London, UK (ViaNews) – The notion of a scheming, self-serving sort with an incompetent sidekick might evoke images of several members of the current Government. The latest developments on Brexit could suggest that Theresa May has, somewhere within the apparent chaos of negotiations to leave the European Union, some kind of plan.
Donald Tusk, the President of the European Council, met with May on Friday, and it seems as though the tiniest bit of ground has been conceded following her apparent pledge to come closer to the £40 billion fee Britain would need to offer even to begin talks.
However, Tusk may not be speaking for all of the EU’s members in suggesting any glimpse of progress; Bulgarian Prime Minister Boyko Borisov has indicated that the kind of hard Brexit where Britain keeps little in the way of benefits is the best we should hope for. It is soon to be Bulgaria’s turn to take over the Presidency of the EU (this rotates between member nations) and that could indicate months of stunted movement if he is reluctant to entertain talks.
There seem to be three key issues where progress must be made for discussions to being in earnest:
- Trading arrangements and the extent to which Britain retains access to the single market thus avoiding enormous tariffs on its exports.
- Citizens rights (especially relating to Europeans living and working in Britain), freedom of movement and the degree of adherence to the EU’s Court of Human Rights.
- The Irish situation, and the extent to which free movement of trade and people can continue between the north and the south of the island.
From Britain’s immediate perspective, the first of these is the most important. With the best will in the world, most of our trading needs to remain with Europe. The alternatives are too risky. Increasing arrangements with the US depends on Donald Trump’s mood on the day – something nobody is prepared to predict, and other members of the Commonwealth are geographically just too far away to become Britain’s main trading partners. Britain needs Europe, probably more than Europe needs Britain.
The British people should also cast their eyes across the Pond to witness what can happen when a leader takes charge of a country unchecked. Many Britons believe that if we are to remain a fair, tolerant and inclusive society, we must have the counterbalance of the EU court to support us. Equally, many key industries simply could not survive without European workers – health, construction, education, agriculture, trades – all would struggle without employees from overseas.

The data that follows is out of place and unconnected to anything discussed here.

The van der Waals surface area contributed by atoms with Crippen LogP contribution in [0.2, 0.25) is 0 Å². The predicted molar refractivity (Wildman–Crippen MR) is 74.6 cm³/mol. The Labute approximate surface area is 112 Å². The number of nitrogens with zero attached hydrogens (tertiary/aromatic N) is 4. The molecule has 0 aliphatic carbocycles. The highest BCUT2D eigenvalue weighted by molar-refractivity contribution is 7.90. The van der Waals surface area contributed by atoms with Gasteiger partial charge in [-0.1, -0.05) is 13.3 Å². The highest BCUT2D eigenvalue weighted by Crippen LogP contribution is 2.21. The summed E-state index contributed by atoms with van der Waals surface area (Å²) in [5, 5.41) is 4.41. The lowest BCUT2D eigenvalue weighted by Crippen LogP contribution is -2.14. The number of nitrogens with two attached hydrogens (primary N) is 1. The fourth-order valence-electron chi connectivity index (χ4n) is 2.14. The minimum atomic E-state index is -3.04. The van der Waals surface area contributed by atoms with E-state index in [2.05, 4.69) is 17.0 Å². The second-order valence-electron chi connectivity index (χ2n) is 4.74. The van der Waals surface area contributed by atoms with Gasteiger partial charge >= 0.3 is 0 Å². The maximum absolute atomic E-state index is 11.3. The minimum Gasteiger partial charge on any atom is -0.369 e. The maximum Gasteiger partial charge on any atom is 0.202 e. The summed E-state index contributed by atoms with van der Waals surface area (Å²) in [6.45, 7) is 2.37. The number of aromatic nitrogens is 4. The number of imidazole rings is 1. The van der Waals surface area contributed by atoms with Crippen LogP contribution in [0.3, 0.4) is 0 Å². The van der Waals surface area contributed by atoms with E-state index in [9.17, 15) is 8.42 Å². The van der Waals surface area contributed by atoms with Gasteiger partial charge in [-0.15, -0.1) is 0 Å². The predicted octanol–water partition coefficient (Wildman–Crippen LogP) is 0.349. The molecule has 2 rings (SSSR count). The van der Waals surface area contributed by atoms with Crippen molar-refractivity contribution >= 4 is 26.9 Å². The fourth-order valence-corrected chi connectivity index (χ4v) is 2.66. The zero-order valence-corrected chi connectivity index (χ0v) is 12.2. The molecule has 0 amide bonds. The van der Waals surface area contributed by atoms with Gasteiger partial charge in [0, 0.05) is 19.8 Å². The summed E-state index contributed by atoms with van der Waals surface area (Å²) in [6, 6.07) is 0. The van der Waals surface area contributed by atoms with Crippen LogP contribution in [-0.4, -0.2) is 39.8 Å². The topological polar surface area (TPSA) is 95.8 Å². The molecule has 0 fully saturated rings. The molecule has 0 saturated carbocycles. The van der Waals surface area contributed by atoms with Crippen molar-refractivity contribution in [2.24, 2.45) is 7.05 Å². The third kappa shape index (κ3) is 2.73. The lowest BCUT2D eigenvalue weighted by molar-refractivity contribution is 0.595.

The Irish situation seems the smallest of the three major issues, but could still prove to be the most difficult. If the north and the south of the island are working under different legislative processes, it is hard to understand how the introduction of border checks can be avoided. But at the same time, the infringement on people’s rights, the cost and the inconvenience of installing border checks are all astronomical. Ireland remains a sensitive nation, despite the progress that has been made in recent years. As a separate member country, Ireland possesses a veto to any proposals on Brexit and its economy is struggling. The Premier, Leo Varadkar is in charge of a minority Government and it is fragile. Anything that threatens that precarious stability will be challenged.
Theresa May has sat largely on the fence when it comes to Brexit. She was as uncommitted a member of the ‘remainers’ as could be imagined. Similarly, she has never convinced in her many statements made to honour the (extremely marginal) views of the electorate to leave the EU.
As fears around the economy grow, and Phillip Hammond delivers a budget that suggests many years of belt-tightening (if we can afford a belt) ahead, so Theresa May and her Brexit cabinet seem happy to throw increasing amounts of money at the problem.
This juxtaposition will not be lost on the electorate. Suddenly, the cost of leaving is going to appear a harder pill to swallow than the cost of staying put.
Could she be playing a deliberate, but dangerous, game? Despite their less than convincing words to the contrary, if it came to it, most Labour MPs would probably welcome another referendum on the whole issue of EU membership. The Liberal Democrats are pro another vote, and the SNP would surely fall into line. Many Irish MPs would adhere to the suggestion.
Ukip is a spent force, with no influence in Parliament and there are enough Tories who are opposed to leaving the EU to mean that, if the feelings of the public grew strong enough, perhaps May would advocate putting the question once again to the nation.
Let’s face it, the margin of the victory for the leavers was minimal, at a time that UKIP was very strong, Labour non-committal and those lies around NHS funding convinced many. Without being too heartless, in the gap between two referendums, a number of older ‘leavers’ will have passed on, while many younger ‘remainers’ will be old enough to have their say. Only a tiny swing is needed for the decision to be reversed. Maybe Theresa May believes that there will soon be a point where the British people are prepared to rethink their decision. It could destroy the Tory party, but might be her own only chance of remaining in power, especially were Europe to be so grateful that we get a good deal.
We know, from the snap election, that she likes a gamble. So perhaps the current chaos is more by design than we might give credit for.
Maybe Theresa May has her own cunning plan. She should remember, if that is the case, those other two cunning planners, Blackadder and Baldrick. For all their schemes, they came unstuck at the end.